We’ve produced specific information to help you understand what you might need to know at each stage of your criminal record journey. This page focuses on what you’ll need to know if you’re just leaving prison. It forms part of our series on the seven stages of a criminal record.
Under the Rehabilitation of Offenders Act (ROA) the rehabilitation period for prison sentences is made up of the original sentence (the entire sentence and not just the time served in prison) plus an additional fixed period. All the time your conviction is unspent, it will be disclosed on all levels of criminal record checks.
You can use our disclosure calculator to help you work out if and when your conviction will become spent.
Filtering is a similar concept to the rehabilitation periods under the Rehabilitation of Offenders Act. However, instead of establishing what is spent and what doesn’t get disclosed on basic DBS checks, filtering establishes what doesn’t get disclosed on standard and enhanced DBS checks. Unfortunately, any conviction which results in a prison sentence (or suspended sentence) will never be filtered.
One of the standard conditions on a licence is that you must ‘only undertake work (including voluntary work) with the approval of your supervising officer’. If your probation officer does not feel that the role you’ve applied for is appropriate they may refuse you permission.
If you are subject to MAPPA (due to a violent or sexual offence), your probation officer or the police may also feel that it’s necessary to disclose information about your conviction to a potential employer.
If you’ve been working for an outside employer whilst in prison, the prison should provide your employer with your release date. If you’re going to continue working for the same employer, make sure they know your date of release and give them your personal bank account details. If you don’t, you may find that your wages will continue being paid into the central prison account.
If you’re considering applying for a course at university you will usually be asked to disclose ‘relevant’ unspent convictions. ‘Relevant’ convictions include for example those relating to violent, sexual or firearms offences etc. If your conviction is unspent but not deemed to be ‘relevant’ then it’s unlikely that you’ll need to disclose it. Depending on the nature of your offence, you may be refused entry onto a course.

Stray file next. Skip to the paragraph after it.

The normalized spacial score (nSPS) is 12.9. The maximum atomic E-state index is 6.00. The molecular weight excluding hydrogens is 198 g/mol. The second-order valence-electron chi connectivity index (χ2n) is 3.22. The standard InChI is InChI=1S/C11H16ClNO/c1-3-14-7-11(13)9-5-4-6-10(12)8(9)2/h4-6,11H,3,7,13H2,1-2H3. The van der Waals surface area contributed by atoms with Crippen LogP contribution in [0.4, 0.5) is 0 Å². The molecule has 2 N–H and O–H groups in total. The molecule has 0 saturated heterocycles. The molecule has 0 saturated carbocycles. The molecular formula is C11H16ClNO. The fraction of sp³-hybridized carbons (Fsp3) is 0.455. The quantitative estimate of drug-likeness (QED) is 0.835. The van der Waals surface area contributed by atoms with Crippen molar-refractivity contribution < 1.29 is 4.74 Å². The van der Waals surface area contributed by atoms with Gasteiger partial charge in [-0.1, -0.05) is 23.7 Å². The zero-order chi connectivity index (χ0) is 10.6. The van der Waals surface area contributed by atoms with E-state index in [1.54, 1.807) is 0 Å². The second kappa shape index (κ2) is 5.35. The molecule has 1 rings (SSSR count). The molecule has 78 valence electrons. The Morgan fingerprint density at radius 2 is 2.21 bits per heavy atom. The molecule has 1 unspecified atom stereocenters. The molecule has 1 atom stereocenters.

All the time your conviction is unspent you will need to disclose it to an insurer if asked. If the insurance company were to find out about your undisclosed conviction they would normally cancel your policy. If you were to make a claim an insurer may carry out a basic Disclosure and Barring Service check to establish whether you have any unspent convictions or if you had any at the time you took out the policy. Your claim may be refused if you haven’t disclosed an unspent conviction.
If you’re purchasing a policy for motor insurance, some insurers only ask that you disclose motoring convictions received in the last 5 years. Therefore anybody with an unspent non-motoring conviction would not need to disclose it to the insurer. However. we’d always recommend that you check the small print of your policy.
Licences generally include standard conditions which state that ‘you must not travel outside the UK without the prior permission of your supervising officer which will only be given in exceptional circumstances.’ If you are thinking about travelling overseas, we recommend that you initially speak to your probation officer who should be able to give you an indication as to whether approval would be given and how you would make a formal application.
The Rehabilitation of Offenders Act only applies to England and Wales. This means that if you’re looking to travel or work overseas you will need to look at the processes that each country has in place to deal with people with convictions. It’s possible that you’ll need to apply for a visa as well as a police certificate. Depending on the nature of your offence, the disclosure of a conviction could result in your visa being refused.
The national shortage of housing stock, lack of money and employment means it can be difficult to secure housing upon release from prison. If you will be homeless upon release, emergency accommodation can take time to arrange so we recommend that you advise the prison at the earliest opportunity. Organisations such as Shelter and Crisis can provide further information and advice.
If your case was reported in the media and/or is available online, then employers or colleagues could find out about your criminal record from the internet. This is often referred to as the ‘google-effect’. Once your conviction is spent, you can apply to have search requests to your name removed. Alternatively, you may wish to consider changing your name to make it more difficult for people to do searches on you.
If you believe that your probation officer has failed to do something that they should do, has made an unjustified decision or taken inappropriate action, then you may wish to consider making a complaint. Wherever possible, we would always recommend that you try to work towards an amicable solution.
If you believe that your relationship with your probation officer has completely broken down, you could consider requesting a change of officer.
Unless you are already subject to the notification requirements, you will need to make your initial notification to the police within 3 days of release from prison. As well as providing them with your personal details such as name, address, date of birth and national insurance number you will also be asked for details of your passport, bank account and credit cards.
If you are the victim of crime and want to apply for compensation under the Criminal Injuries Compensation Authority, your award will be refused if your unspent conviction resulted in a prison sentence.